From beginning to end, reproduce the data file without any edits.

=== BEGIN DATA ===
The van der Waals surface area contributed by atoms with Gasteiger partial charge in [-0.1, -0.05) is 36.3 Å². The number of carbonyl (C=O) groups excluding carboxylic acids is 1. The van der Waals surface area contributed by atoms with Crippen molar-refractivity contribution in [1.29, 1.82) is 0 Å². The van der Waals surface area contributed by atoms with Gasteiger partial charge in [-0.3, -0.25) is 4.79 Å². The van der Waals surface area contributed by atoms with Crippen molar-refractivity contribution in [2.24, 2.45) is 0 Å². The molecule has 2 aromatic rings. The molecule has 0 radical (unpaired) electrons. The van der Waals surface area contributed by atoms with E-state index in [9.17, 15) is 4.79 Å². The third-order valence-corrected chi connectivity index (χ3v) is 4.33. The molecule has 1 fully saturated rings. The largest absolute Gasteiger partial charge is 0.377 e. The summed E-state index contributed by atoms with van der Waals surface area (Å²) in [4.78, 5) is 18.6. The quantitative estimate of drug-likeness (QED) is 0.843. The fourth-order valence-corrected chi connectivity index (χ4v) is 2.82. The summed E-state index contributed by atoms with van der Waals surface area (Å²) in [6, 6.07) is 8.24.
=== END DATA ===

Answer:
The van der Waals surface area contributed by atoms with Gasteiger partial charge in [-0.1, -0.05) is 36.3 Å². The number of carbonyl (C=O) groups excluding carboxylic acids is 1. The van der Waals surface area contributed by atoms with Crippen molar-refractivity contribution in [1.29, 1.82) is 0 Å². The van der Waals surface area contributed by atoms with Gasteiger partial charge in [-0.3, -0.25) is 4.79 Å². The van der Waals surface area contributed by atoms with Crippen molar-refractivity contribution in [2.24, 2.45) is 0 Å². The molecule has 2 aromatic rings. The molecule has 0 radical (unpaired) electrons. The van der Waals surface area contributed by atoms with E-state index in [9.17, 15) is 4.79 Å². The third-order valence-corrected chi connectivity index (χ3v) is 4.33. The molecule has 1 fully saturated rings. The largest absolute Gasteiger partial charge is 0.377 e. The summed E-state index contributed by atoms with van der Waals surface area (Å²) in [4.78, 5) is 18.6. The quantitative estimate of drug-likeness (QED) is 0.843. The fourth-order valence-corrected chi connectivity index (χ4v) is 2.82. The summed E-state index contributed by atoms with van der Waals surface area (Å²) in [6, 6.07) is 8.24.